I remember looking for a therapist when I was 21. I felt anxious and hopeful before that first phone call with the woman I worked with for several years. If I hadn’t heard warmth in her voice, there’s no way I would have hired her. You’ve been a therapy client yourself, or maybe you’re in therapy now. Remember what it felt like when you reached out to find that person. Use that memory to help you know how to welcome potential clients into your practice.
In this series we’re examining your intake process from your potential client’s point of view, and I've created a checklist to help you with that. Last week I talked about the key parts of your intake process that happen before your potential client talks to you. Make sure you read that first, because many potential clients are lost before the first conversation.
You’ve got to be in the right mindset before your first phone call. Your goal is NOT to convince this person to work with you. Your biggest purpose in that call is to help her feel comfortable and cared about. Start with finding out what she wants help with. Even if she jumps right into logistics or has a lot of questions for you, slow her down and ask her to share a little bit about what’s going on right now. Offer your authentic empathy. You will get a sense quickly of whether she is an ideal client for you or if she is meant to work with another therapist. Have your referrals ready, and be just as happy to refer her out as to work with her. When you discuss money, smile. If you are comfortable and happy about what you charge, she will hear it. If you’re squeamish, she’ll hear that too.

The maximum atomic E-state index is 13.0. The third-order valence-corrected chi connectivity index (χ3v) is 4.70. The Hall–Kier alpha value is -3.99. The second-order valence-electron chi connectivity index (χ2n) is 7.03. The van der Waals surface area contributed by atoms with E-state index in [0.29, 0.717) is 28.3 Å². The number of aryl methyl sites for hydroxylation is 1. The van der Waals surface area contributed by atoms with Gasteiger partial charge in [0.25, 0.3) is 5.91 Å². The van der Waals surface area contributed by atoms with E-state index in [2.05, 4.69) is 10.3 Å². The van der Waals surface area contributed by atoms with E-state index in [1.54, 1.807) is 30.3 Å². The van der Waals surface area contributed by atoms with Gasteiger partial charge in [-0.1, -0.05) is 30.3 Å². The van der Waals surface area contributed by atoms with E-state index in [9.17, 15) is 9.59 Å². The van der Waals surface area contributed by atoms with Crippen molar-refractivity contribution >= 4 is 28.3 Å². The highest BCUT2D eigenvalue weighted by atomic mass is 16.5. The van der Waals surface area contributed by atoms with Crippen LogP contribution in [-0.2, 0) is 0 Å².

If he schedules an appointment with you, be clear about how he will get to your office and what he needs to bring. If you ask him to fill out forms before the appointment, make sure the process is clear and simple.
Walk through her journey of walking in the door and sitting in the waiting room. If that process is uncomfortable or difficult in any way, change it. If she has to deal with a difficult door code, finding an address with an unclear sign, or sitting on a stained and lumpy chair, it clouds her experience.
When you finally meet him in the waiting room, greet him with a warm smile. In an attempt to be professional, some therapists and other healers come across as cold in this moment. Focus on helping him feel cared about in a potentially anxiety provoking moment.
Here’s a checklist. See how you’re doing and note what it will take to make the process better for your potential client.
- My website has welcoming and clear language.
- My website tells potential clients what to do next.
- It is easy to make an appointment or request an appointment on the site.
- My phone number and email are prominent on every page.
- My outgoing voicemail message is welcoming and the next steps are clear.
- My outgoing voicemail message includes other ways to contact me.
- I call potential clients back quickly.
- I respond to emails from potential clients quickly.
- My first email mentions my concern for the client.
- My first conversation is welcoming and clear.
- I smile when I name my fee.
- I have a system for letting the client know how to get to my office and what to bring.
- My forms process is clear and easy.
- It is easy to get in the door and find the waiting room.
- My waiting room is comfortable and pleasant.
- I greet my client with warmth and a smile.
From time to time, review your entire intake experience from the potential client’s point of view. Could you use some help making over your process for welcoming clients? Set up a free consultation now.